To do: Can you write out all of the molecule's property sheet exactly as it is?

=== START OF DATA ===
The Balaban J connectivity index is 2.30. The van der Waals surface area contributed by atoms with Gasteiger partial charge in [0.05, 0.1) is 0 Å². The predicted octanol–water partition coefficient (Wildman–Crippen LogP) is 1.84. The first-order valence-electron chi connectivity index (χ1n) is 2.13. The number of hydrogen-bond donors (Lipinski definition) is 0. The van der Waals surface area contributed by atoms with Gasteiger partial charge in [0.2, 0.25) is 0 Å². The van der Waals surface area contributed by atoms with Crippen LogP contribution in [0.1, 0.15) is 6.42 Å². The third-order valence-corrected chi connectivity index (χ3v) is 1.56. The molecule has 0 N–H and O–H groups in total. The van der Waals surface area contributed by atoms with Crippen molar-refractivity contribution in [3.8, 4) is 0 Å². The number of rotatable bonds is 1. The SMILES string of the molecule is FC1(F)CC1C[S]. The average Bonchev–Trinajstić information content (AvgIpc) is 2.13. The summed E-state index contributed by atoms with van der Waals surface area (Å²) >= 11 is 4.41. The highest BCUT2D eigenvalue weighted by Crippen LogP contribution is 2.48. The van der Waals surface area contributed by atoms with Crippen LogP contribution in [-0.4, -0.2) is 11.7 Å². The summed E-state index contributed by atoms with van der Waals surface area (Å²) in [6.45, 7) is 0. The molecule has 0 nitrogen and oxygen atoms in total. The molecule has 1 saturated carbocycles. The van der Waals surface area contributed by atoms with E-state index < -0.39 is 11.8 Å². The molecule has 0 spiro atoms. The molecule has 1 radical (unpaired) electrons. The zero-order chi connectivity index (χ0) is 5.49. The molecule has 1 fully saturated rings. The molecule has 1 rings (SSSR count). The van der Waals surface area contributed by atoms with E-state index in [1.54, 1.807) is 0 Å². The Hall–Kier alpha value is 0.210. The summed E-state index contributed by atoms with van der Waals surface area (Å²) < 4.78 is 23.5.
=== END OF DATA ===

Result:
The Balaban J connectivity index is 2.30. The van der Waals surface area contributed by atoms with Gasteiger partial charge in [0.05, 0.1) is 0 Å². The predicted octanol–water partition coefficient (Wildman–Crippen LogP) is 1.84. The first-order valence-electron chi connectivity index (χ1n) is 2.13. The number of hydrogen-bond donors (Lipinski definition) is 0. The van der Waals surface area contributed by atoms with Gasteiger partial charge in [0.2, 0.25) is 0 Å². The van der Waals surface area contributed by atoms with Crippen LogP contribution in [0.1, 0.15) is 6.42 Å². The third-order valence-corrected chi connectivity index (χ3v) is 1.56. The molecule has 0 N–H and O–H groups in total. The van der Waals surface area contributed by atoms with Crippen molar-refractivity contribution in [3.8, 4) is 0 Å². The number of rotatable bonds is 1. The SMILES string of the molecule is FC1(F)CC1C[S]. The average Bonchev–Trinajstić information content (AvgIpc) is 2.13. The summed E-state index contributed by atoms with van der Waals surface area (Å²) >= 11 is 4.41. The highest BCUT2D eigenvalue weighted by Crippen LogP contribution is 2.48. The van der Waals surface area contributed by atoms with Crippen LogP contribution in [-0.4, -0.2) is 11.7 Å². The summed E-state index contributed by atoms with van der Waals surface area (Å²) in [6.45, 7) is 0. The molecule has 0 nitrogen and oxygen atoms in total. The molecule has 1 saturated carbocycles. The van der Waals surface area contributed by atoms with E-state index < -0.39 is 11.8 Å². The molecule has 0 spiro atoms. The molecule has 1 radical (unpaired) electrons. The zero-order chi connectivity index (χ0) is 5.49. The molecule has 1 fully saturated rings. The molecule has 1 rings (SSSR count). The van der Waals surface area contributed by atoms with E-state index in [1.54, 1.807) is 0 Å². The Hall–Kier alpha value is 0.210. The summed E-state index contributed by atoms with van der Waals surface area (Å²) < 4.78 is 23.5.